• Note: This product may take a few minutes to download.

Meet the Author

Katherine Murray has been writing about technology since before Microsoft Windows—any Microsoft Windows—even existed. She’s worked with every consumer version of Windows that has ever been made, marveling with the masses at Windows 3.1, swearing at Windows ME, enjoying Windows XP, and threatening to throw her computer off the roof, thanks to Windows Vista. She celebrated (like many), when Windows 7 delivered a sleek, smart, reasonably lightweight operating system that did pretty much what most users need it to do, and she practically flipped over the first inspiring demos of Windows 8 Developer Preview. The general public’s reaction to Windows 8 Consumer Preview has been mixed—with some power users wondering whether the Metro interface will deliver what they need and new users confounded by the range of choices and approaches. As a Windows Phone user, Katherine sees Windows 8 Consumer Preview as the next smart step in seamless operating system development and feels Windows 8—which is still in a beta release with Consumer Preview—moves toward a fast-moving, flexible, colorful, and user-driven computing experience that could change the way we work for the better.

Katherine started writing about technology 24 years ago and still enjoys it, specializing in Microsoft Office technologies and the fascinating ways in which we stay in touch with each other through cloud technology, blogging, social media, and more. You’ll find Katherine’s blog, BlogOffice, at murrayblogoffice.blogspot.com. In addition to writing books, she writes regularly for CNET’s TechRepublic and Windows Secrets.

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Table of Contents

1: Wow, Windows 8!

Getting Started with Windows 8

Exploring the Start Screen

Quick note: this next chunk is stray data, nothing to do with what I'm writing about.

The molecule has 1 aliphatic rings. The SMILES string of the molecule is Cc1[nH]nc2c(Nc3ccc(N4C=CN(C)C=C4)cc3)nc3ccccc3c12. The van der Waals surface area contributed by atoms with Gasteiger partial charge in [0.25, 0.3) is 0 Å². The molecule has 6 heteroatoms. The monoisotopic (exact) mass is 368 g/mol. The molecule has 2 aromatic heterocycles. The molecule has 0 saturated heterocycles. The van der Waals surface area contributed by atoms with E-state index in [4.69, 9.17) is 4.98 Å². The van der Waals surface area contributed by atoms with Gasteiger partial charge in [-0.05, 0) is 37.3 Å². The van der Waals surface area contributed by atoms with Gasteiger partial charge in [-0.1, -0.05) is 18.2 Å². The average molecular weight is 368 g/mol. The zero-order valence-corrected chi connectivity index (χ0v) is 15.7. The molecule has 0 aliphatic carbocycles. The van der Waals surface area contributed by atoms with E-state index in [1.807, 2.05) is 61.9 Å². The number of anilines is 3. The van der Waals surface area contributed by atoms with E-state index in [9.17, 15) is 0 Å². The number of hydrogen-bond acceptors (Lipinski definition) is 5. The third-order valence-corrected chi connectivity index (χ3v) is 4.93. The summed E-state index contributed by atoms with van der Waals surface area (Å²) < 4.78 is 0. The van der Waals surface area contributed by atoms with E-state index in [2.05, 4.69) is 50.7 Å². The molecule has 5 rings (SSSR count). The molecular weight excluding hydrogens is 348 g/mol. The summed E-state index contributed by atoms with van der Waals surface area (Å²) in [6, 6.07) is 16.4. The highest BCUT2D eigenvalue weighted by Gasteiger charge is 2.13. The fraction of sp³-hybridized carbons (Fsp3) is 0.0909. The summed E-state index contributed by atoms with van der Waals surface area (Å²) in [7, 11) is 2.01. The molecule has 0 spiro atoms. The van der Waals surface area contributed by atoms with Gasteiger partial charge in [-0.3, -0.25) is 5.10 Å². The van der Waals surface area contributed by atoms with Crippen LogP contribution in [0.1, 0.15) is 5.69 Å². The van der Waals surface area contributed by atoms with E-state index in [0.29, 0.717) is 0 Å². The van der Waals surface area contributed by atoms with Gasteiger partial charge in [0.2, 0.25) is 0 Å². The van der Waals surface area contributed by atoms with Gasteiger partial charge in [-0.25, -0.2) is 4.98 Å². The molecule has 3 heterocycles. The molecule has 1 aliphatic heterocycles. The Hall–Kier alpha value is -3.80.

Using Touch in Windows 8

Getting around with the Mouse and Keyboard

Using Live Tiles

Displaying the Charms Bar

Finding the Desktop

Getting Help

2: Preparing Your Windows 8 PC

Setting Up Your Devices

Syncing Your PC Settings

Getting around with the Mouse and Keyboard

Shortcuts in Windows 8

3: Personalizing Windows 8

Choosing Your Lock Screen Picture

Adding Badges

Selecting Your Color Scheme

Letting Windows 8 Narrate for You

Magnifying Screen Display in Windows 8

4: Securing Your Windows 8 Computer

Customizing Your Login

Face-Recognition in Windows 8

Creating a Picture Password

Using a Pin Logon

Adding Users

Setting Location Privacy

Controlling How Apps Share Your Info

5: Exploring Windows 8 Apps

Getting Started with Apps

Finding and Starting Apps

Working with Apps

Getting New Apps from the Windows Store

6: Using Windows Explorer

Displaying Your Desktop

Launching and Navigating Windows Explorer

Using File Libraries

Resolving File Conflicts

Customizing Windows Explorer

7: Using the Seamless Web in Windows 8

Exploring Internet Explorer 10

Browsing the Web--with Touch

Moving among Open Web Pages

Adding Favorites

Setting Web Security Options

8: Photos, Music, and Movies!

Cataloging and Working with Pictures

Watching Video

Playing Your Favorite Tunes

Using the Old Standbys: Windows Media Player and Windows Media Center